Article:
Think Outside Stowaway

3 minutes estimated reading time

I first got hold of a Think Outside Stowaway portable keyboard at the start of my agency career. It was 2000, the over-enthusiasm for internet-based businesses, alternative telecoms providers and Linux eco-system businesses was in full-swing and I was building my agency career helping further fuel the economic bubble.

Broadband wasn’t a word in common parlance, streaming video windows were about the size of a postage stamp; that didn’t stop sites like UK business technology site from trying to develop and promote video content for the web.

We weren’t living in the real-time always-on world of now. At this time wi-fi devices were online starting to be launched on to the market and was some way from adoption. Wireless meant using IrDA infra-red connections between devices (like a TV remote control having a long conversation) and wireless data meant the then new digital mobile phone networks with SMS and patchy voice services.

You could could get some Nokia and Ericsson phones to talk to other devices to connect to the internet but it wasn’t cheap. The only people I knew who used it were news photographers getting pictures over to picture desks at photo agencies and newspapers.

My biggest client at the time was Palm who were spun out of 3Com with Carl Yankowski at the head of the company and Bill Maggs as CTO.

I had gone out and bought a Palm Vx PDA three weeks before being put on the account (where I would have got one for free).  The Vx became my primary computing device, as I was away from home much of them working in the office, at client meetings or traveling. I started to write on it, but the stylus would only get you so far.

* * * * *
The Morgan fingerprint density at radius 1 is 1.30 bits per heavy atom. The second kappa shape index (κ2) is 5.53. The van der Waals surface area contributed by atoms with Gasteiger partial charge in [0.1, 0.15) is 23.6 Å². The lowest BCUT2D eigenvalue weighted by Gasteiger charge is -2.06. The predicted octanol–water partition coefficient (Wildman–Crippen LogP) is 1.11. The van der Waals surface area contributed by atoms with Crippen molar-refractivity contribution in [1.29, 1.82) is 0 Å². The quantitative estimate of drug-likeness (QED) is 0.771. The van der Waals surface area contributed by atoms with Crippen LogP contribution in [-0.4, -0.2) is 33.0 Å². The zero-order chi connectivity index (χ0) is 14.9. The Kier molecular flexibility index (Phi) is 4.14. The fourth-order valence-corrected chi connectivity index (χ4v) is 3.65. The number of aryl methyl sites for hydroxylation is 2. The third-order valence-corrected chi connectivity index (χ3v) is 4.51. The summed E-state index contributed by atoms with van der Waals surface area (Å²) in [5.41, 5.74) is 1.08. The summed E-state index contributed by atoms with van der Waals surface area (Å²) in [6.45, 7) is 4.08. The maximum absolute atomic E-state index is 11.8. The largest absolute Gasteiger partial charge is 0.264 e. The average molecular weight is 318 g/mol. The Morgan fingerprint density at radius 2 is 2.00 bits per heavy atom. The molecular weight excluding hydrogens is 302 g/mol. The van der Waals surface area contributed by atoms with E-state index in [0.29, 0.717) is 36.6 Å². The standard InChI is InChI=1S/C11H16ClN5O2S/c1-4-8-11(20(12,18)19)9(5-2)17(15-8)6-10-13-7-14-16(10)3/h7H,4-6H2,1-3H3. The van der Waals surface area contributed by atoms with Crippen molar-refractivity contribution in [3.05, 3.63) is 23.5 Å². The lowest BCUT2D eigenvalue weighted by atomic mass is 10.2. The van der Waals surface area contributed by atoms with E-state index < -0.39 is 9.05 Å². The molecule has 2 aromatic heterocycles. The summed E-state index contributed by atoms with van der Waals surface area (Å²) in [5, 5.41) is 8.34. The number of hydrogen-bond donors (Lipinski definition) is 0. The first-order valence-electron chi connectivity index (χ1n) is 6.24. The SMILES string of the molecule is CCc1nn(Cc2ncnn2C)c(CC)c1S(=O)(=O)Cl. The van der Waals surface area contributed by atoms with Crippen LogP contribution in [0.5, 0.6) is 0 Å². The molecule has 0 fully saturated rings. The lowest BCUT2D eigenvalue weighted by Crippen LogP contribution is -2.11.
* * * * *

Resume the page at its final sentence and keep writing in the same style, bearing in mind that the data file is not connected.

I had looked at devices like the AlphaSmart 3000, which was cheap, ran on three AA batteries for weeks at a time, and could transfer text via USB. It had proper keys with decent travel on them and was sturdily made, but it had a similar footprint to a modern-day 13-inch MacBook Pro.

I eventually ordered a Think Outside Stowaway portable keyboard from Amazon in the US. The keyboard used the Palm Vx as its ‘computer’ and and PDA became a compact word processor that would fit into two jacket pockets and was more productive than even the current iPad.

I managed to draft emails to colleagues, positioning documents, media tour briefing documents and press releases on it. You could type away quite happily on the train or an airplane, which I frequently did when I went back home to see the parents.

How on earth did a they get the Think Outside Stowaway keyboard to fit in a jacket pocket?

This came down to a bit of product design genius by a Silicon Valley-based start-up called Think Outside Inc. who came up with a Jacob’s Ladder-type keyboard design which gave you 19mm keys and then folded into four sections – connected together with a flat ribbon cable. The pieces were locked together by sliding in two handles (the red bits in the picture above) to provide a stable flat keyboard. The design was so successful that Palm sold their own-branded version to be sold to people like me and Targus-branded versions did a similar thing for Handspring, Compaq and HP PDAs. But none of them had the elegant design solution collapsing the keyboard like the Think Outside Stowaway unit.

A flip-up connector plugged into the serial port of the device and held the screen at an optimum position for viewing. Later versions of the keyboard used Bluetooth wireless connectivity, unfortunately the electronics were less tolerant of being folded up so the keyboards became less elegant and bulkier. Eventually Think Outside was acquired by cellphone charger company Mobility Electronics (iGo) and eventually touch devices pretty much killed the mainstream demand for a portable keyboard all together.

You can still get keyboards that embody the ideas of the Think Outside Stowaway. Unfortunately, they aren’t any more compact or robust than their predecessor. Which is a shame given the prevalence of iPhone users is many businesses. More throwback gadget related content here.